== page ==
Review: Men in Black III
PLOT: When Boris The Terrible (Jemaine Clement), the last survivor of a planet-destroying race of aliens, escapes his prison- he immediately travels back in time to erase the existence of the man who captured him, Agent K (Tommy Lee Jones). Only his partner, J (Will Smith) remembers his existence, and in an effort to save his partner (not to mention the whole planet)- he also travels back in time, to 1969, where he partners with a younger K (Josh Brolin) to stop Boris' plan.
REVIEW: I know, I know- MEN IN BLACK III, who cares right? Given the fact that the last one came out ten years ago, and was essentially unwatchable, you can't blame anyone for wondering why, after all this time, they decided to make a third film. Bad as it was, MIB2 still made a big chunk of change- but it's reputation was so bad they probably HAD to wait at least a decade before trying another one, but against all odds, MIB3 is actually a pretty decent film.
The thing is, I've never been a huge fan of the franchise. I tried re-watching the first one a week ago, and it's an OK movie (with an admittedly great performance by Vincent D'Onofrio), but not as good as I remembered it being. But, despite all the script problems (this film started shooting without a full script, and was shut down for a few months to work out some kinks), and the putrid stench left by the second one- this really works and is something I don't think any of us expected it to be: a pretty good film.
The very thing that makes it work is that the formula is shaken up a bit. The time travel gimmick is old hat, but it's very effective in that it allows us to meet the younger K- as played by Josh Brolin, who turns out to be the shot in the arm this franchise needed. Of course, being that most of the film is focused on J and the younger K, Tommy Lee Jones isn't left with much of a role. In fact, what he has here is essentially a cameo, with maybe 10-15 minutes of screen time in all.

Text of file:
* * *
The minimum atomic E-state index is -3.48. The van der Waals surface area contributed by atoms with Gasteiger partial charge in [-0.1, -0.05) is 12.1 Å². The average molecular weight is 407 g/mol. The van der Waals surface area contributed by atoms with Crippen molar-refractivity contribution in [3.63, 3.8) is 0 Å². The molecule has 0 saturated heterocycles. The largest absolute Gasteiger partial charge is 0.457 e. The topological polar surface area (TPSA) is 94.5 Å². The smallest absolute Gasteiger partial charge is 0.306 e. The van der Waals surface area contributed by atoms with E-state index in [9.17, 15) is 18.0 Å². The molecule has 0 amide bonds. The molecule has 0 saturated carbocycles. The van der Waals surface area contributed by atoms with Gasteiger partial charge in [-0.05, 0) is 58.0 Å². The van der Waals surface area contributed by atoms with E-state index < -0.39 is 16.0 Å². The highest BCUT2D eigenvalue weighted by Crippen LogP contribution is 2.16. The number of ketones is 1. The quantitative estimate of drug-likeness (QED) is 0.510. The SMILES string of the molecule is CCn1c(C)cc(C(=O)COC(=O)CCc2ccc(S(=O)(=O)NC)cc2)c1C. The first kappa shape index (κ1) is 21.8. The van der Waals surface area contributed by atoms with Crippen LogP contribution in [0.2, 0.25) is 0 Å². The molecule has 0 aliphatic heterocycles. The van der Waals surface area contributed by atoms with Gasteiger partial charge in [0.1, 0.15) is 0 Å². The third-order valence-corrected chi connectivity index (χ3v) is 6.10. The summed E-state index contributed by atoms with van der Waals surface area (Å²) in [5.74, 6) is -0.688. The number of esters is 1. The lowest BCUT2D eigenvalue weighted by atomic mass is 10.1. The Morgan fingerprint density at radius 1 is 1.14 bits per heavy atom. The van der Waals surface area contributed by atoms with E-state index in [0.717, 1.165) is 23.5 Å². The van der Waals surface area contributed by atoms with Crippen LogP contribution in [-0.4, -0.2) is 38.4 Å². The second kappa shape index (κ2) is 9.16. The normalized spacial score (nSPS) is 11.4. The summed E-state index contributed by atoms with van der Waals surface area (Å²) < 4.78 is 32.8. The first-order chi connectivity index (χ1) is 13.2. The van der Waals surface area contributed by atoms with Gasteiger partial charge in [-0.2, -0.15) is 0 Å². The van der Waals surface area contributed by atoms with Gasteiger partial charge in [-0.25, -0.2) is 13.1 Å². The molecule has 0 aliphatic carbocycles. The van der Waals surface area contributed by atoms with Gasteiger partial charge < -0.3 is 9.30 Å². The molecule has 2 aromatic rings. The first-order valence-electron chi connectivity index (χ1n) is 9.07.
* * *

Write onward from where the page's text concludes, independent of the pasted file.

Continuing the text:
That said, Brolin more than makes up for his absence. In addition to doing an uncanny Jones impression, the fact that we're seeing a young K means that we also get a happier, more adventurous K, and Brolin brings a youthful energy to the part that actually reverses the dynamic a bit, and makes Will Smith the older, wiser one. For his part, Smith mostly sticks to his old-shtick, but being that he's now in his forties, he mugs a little less this time around- although I couldn't help but feel he takes a backseat to Brolin throughout much of the film.
The time travel motif also gives the film a slightly more sentimental twist towards the end, that pays off nicely in the character development of both K and J. It's nothing too profound, but it's a nice turn away from the franchise's usual tongue-in-cheek approach (although enough of that remains). In an effort to be competitive with the bigger tentpoles that are in theatres, MIB3 is also heavier on the action than the last two films, and while none of the action set-pieces are particularly thrilling (once again- the 3D is useless), Jemaine Clement (of FLIGHT OF THE CONCHORDS) makes for a more menacing villain than you'd expect. Michael Stuhlbarg from BOARDWALK EMPIRE also pops off as an extremely likable alien that can see various possible time-lines play out before him. The filmmakers also get a lot of mileage out of the period setting, with lots of retro style aliens that (I assume) intentionally look like guys in rubber suits, and a great bit by Bill Hader as Andy Warhol.
Now, I'm not saying MIB3 is excellent. It's certainly not going to make anyone forget about THE AVENGERS (but hopefully it will allow some of us to forget BATTLESHIP). It has it's share of problems- mostly confined to a flabby mid-section of the film, which makes it seem long, despite it's relatively scant 100 minute running time. Also- Alice Eve and Emma Thompson feel a little underused as the younger/older version of K's love interest, Agent O- although Thompson has a fun bit near the beginning. However, these problems are still relatively minor compared to the last film. I've got to hand it to director Barry Sonnenfeld and company though. For this series, the third time really is the charm, and if indeed this is the last MIB (I'm sure that all depends on the gross), it's going out on a high note.